But Alice Hoagland, Mark’s mother, reminded the radio host in an interview with TMZ:
Yes, my gay son was known in our family for bringing me flowers on my birthday and Mother’s Day. He also was known for careening down the rugby pitch, and, on the morning of September 11, 2001, for charging unarmed down the aisle of a doomed Boeing 757 to face knife-wielding Islamist thugs in a hijacked cockpit.
No one among his pick-up team of fellow passengers was asking ‘Are you straight? Are you gay?’ No one doubted that a guy who weighed 220 and stood 6’4” tall – who could run over a charging opponent on the field, and ran with the bulls in Pamplona earlier that summer – would be an asset to a desperate group trying to overcome a threat onboard an airliner.”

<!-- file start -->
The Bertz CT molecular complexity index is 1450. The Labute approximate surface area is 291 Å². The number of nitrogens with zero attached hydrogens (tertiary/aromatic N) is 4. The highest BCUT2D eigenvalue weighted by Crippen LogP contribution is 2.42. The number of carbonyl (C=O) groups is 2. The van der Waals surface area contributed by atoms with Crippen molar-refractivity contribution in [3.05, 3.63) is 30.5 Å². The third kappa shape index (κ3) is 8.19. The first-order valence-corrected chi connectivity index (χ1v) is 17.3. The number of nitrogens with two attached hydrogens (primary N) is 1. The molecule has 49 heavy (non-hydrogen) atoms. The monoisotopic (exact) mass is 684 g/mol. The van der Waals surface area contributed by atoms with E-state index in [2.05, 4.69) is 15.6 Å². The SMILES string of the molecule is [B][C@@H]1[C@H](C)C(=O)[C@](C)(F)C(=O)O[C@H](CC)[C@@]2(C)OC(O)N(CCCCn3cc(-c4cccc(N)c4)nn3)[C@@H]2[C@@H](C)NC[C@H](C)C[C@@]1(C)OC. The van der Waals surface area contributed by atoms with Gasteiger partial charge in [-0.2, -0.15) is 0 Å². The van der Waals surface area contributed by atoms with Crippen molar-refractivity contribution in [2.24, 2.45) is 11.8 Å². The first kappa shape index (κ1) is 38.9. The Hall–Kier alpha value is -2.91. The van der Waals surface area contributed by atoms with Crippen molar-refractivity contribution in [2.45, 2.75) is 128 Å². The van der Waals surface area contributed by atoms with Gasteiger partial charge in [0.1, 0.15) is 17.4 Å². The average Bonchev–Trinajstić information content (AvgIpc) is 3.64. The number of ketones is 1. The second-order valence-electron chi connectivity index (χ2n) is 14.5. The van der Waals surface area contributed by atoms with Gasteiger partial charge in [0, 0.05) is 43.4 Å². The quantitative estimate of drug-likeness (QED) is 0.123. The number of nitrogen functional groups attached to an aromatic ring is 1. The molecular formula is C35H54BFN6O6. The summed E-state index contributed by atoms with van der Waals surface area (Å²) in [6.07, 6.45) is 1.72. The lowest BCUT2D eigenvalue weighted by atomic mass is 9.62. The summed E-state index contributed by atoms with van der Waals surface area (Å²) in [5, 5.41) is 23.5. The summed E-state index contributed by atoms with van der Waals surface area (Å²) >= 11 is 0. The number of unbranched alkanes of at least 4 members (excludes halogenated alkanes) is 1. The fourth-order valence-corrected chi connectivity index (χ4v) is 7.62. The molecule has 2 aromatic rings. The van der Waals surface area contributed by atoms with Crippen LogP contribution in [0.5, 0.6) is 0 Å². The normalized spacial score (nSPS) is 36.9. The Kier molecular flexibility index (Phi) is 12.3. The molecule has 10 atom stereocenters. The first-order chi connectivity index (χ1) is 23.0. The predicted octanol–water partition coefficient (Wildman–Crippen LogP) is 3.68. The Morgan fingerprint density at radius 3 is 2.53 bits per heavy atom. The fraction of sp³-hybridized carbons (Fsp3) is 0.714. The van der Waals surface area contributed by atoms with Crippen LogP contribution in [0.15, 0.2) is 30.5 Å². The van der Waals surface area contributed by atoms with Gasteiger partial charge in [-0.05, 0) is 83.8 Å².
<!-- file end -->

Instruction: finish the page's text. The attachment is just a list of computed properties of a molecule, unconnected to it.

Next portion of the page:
The world has its share of strong, heroic gay men. Gay men in sports uniforms and military uniforms have been winning America’s games and fighting America’s battles for a long time: quietly, humbly, and in the face of vicious bigotry.
I hope you and I may have an opportunity to talk sometime. I prefer to believe you didn’t mean to offend. Good luck to you.
Take that, Mr. D.